While there is notable algorithm paranoia, the future is not as dark as is suggested and, while software might be eating the world for lunch, I presume that its impact might not be as scathing unlike Gutenberg’s press killing the art of writing in the 15th century. We must have a positive outlook towards new technological tools and create ways of engendering more human creativity, not less.

There is a future for human aesthetics and we will continue responding most powerfully to those creative stimuli that somehow reconfigure our brains, literally allowing us to see in a new way. Machines can occasionally do that for us, like metaverse music concerts featuring the likes of ABBA and Tupac Shakur but more often than not, it is a human creator who bends computational tools to achieve a breakthrough that somehow becomes more than a recombination or incremental innovation of prior work.

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We stand at a remarkable time in our lives where our tools are learning from us, just as we learn from them, setting the stage for joining or somewhat intention, anticipation, creativity and insights mapping every move as well as the social and technical structures that fall in between all for whats next! This is terrifying and breathtaking all at once!

Computation and algorithms are a parallel project, grounded in the impossible beauty of abstract mathematics and symbolic systems. As they come together, we need to remain the creators, and not the creation of our beautiful machines as what may seem like intelligence when a machine “creates” an Impressionistic piece of art is, well, most artificial. Algorithms today can’t prompt themselves, a machine’s algorithm can’t replace the human mind. It can’t replace our ability to use our emotions, experiences, and thoughts to create new things.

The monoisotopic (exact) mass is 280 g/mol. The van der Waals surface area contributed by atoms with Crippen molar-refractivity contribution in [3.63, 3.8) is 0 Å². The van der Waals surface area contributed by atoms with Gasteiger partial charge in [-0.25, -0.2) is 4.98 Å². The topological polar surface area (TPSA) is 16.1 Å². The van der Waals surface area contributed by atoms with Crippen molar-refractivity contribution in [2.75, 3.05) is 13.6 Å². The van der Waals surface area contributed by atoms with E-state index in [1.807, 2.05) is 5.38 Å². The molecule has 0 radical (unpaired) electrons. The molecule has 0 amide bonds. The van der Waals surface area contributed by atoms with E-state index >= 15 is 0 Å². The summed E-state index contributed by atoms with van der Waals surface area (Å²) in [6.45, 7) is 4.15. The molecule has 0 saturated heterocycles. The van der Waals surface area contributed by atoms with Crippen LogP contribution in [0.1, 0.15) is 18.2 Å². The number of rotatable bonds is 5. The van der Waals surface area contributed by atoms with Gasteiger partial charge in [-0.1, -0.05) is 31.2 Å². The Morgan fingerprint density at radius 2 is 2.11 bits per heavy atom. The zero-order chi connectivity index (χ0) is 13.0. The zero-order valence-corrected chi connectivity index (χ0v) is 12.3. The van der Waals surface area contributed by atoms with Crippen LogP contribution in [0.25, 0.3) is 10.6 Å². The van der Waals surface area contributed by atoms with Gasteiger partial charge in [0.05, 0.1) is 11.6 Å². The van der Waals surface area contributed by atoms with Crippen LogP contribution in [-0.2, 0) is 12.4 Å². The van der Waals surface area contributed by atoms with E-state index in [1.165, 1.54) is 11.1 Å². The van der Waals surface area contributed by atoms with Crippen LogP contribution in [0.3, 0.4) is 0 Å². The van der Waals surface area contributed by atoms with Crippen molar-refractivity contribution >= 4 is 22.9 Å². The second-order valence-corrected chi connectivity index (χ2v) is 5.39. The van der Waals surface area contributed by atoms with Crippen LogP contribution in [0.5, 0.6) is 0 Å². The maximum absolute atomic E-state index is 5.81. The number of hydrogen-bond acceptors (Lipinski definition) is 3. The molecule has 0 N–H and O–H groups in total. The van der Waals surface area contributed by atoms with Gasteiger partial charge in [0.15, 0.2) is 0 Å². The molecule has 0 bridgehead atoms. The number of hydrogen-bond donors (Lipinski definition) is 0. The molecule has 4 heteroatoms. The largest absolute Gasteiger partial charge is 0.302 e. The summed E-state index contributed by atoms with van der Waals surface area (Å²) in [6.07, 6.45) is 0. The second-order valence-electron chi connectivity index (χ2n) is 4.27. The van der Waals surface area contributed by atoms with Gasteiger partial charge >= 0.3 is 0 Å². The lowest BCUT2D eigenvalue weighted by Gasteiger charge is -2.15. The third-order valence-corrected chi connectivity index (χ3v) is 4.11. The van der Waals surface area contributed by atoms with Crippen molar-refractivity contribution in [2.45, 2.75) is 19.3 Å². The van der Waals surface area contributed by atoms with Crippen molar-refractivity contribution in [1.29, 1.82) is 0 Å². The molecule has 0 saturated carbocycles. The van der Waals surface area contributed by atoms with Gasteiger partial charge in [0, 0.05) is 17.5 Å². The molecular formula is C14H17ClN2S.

According to the chess grandmaster, Garry Kasparov, “having a computer partner (co-pilot) also meant never having to worry about making a tactical blunder. The computer could project the consequences of each move we considered, pointing out possible outcomes and countermoves we might otherwise have missed. With that taken care of for us, we could concentrate on strategic planning instead of spending so much time on calculations. Human creativity is even more paramount under these conditions”.

I strongly believe that creativity is not in competition with algorithms as what makes us stand out is our cognitive ability to foresee and project abstract outcomes thereby imagining the world anew. So I gladly encourage the inevitable dance between humans and machines as this collaboration defines our future hopefully for good.